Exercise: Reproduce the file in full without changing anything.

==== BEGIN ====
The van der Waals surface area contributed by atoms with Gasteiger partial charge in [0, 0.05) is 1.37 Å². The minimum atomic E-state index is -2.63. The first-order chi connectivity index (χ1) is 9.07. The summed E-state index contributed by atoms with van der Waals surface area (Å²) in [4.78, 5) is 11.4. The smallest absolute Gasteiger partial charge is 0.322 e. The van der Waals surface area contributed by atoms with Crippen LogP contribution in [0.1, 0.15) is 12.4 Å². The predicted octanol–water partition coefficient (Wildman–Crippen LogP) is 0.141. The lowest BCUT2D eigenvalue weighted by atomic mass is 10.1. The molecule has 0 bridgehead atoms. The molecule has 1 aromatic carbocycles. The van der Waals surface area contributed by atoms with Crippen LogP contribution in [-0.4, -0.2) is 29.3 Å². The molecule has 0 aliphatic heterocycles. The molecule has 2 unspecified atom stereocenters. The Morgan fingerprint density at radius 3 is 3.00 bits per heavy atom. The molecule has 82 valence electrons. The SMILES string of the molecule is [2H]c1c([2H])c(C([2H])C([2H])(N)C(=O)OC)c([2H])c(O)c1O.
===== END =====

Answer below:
The van der Waals surface area contributed by atoms with Gasteiger partial charge in [0, 0.05) is 1.37 Å². The minimum atomic E-state index is -2.63. The first-order chi connectivity index (χ1) is 9.07. The summed E-state index contributed by atoms with van der Waals surface area (Å²) in [4.78, 5) is 11.4. The smallest absolute Gasteiger partial charge is 0.322 e. The van der Waals surface area contributed by atoms with Crippen LogP contribution in [0.1, 0.15) is 12.4 Å². The predicted octanol–water partition coefficient (Wildman–Crippen LogP) is 0.141. The lowest BCUT2D eigenvalue weighted by atomic mass is 10.1. The molecule has 0 bridgehead atoms. The molecule has 1 aromatic carbocycles. The van der Waals surface area contributed by atoms with Crippen LogP contribution in [-0.4, -0.2) is 29.3 Å². The molecule has 0 aliphatic heterocycles. The molecule has 2 unspecified atom stereocenters. The Morgan fingerprint density at radius 3 is 3.00 bits per heavy atom. The molecule has 82 valence electrons. The SMILES string of the molecule is [2H]c1c([2H])c(C([2H])C([2H])(N)C(=O)OC)c([2H])c(O)c1O.